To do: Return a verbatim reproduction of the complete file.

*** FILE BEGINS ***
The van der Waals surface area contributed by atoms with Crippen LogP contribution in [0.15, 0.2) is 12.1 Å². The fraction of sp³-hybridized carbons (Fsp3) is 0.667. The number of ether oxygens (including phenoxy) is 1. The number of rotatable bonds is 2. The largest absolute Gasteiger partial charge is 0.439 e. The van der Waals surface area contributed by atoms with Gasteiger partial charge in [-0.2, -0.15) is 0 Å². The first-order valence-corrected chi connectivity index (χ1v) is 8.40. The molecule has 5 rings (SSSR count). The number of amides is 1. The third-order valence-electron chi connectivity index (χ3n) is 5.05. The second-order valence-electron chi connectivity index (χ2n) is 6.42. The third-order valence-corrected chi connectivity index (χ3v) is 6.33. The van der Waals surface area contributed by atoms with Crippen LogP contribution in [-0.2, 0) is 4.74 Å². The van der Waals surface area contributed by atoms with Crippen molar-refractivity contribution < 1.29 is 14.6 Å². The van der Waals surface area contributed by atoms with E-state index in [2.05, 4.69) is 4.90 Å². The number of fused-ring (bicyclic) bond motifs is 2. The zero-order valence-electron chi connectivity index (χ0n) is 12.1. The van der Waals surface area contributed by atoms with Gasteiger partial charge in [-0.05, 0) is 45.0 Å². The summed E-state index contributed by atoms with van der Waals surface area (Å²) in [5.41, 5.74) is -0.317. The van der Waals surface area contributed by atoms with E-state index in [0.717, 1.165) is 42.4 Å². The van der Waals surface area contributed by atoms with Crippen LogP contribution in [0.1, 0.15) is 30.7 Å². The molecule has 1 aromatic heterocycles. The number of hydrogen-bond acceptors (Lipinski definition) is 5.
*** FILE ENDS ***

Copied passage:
The van der Waals surface area contributed by atoms with Crippen LogP contribution in [0.15, 0.2) is 12.1 Å². The fraction of sp³-hybridized carbons (Fsp3) is 0.667. The number of ether oxygens (including phenoxy) is 1. The number of rotatable bonds is 2. The largest absolute Gasteiger partial charge is 0.439 e. The van der Waals surface area contributed by atoms with Gasteiger partial charge in [-0.2, -0.15) is 0 Å². The first-order valence-corrected chi connectivity index (χ1v) is 8.40. The molecule has 5 rings (SSSR count). The number of amides is 1. The third-order valence-electron chi connectivity index (χ3n) is 5.05. The second-order valence-electron chi connectivity index (χ2n) is 6.42. The third-order valence-corrected chi connectivity index (χ3v) is 6.33. The van der Waals surface area contributed by atoms with Crippen LogP contribution in [-0.2, 0) is 4.74 Å². The van der Waals surface area contributed by atoms with Crippen molar-refractivity contribution < 1.29 is 14.6 Å². The van der Waals surface area contributed by atoms with E-state index in [2.05, 4.69) is 4.90 Å². The number of fused-ring (bicyclic) bond motifs is 2. The zero-order valence-electron chi connectivity index (χ0n) is 12.1. The van der Waals surface area contributed by atoms with Gasteiger partial charge in [-0.05, 0) is 45.0 Å². The summed E-state index contributed by atoms with van der Waals surface area (Å²) in [5.41, 5.74) is -0.317. The van der Waals surface area contributed by atoms with E-state index in [0.717, 1.165) is 42.4 Å². The van der Waals surface area contributed by atoms with Crippen LogP contribution in [0.1, 0.15) is 30.7 Å². The molecule has 1 aromatic heterocycles. The number of hydrogen-bond acceptors (Lipinski definition) is 5.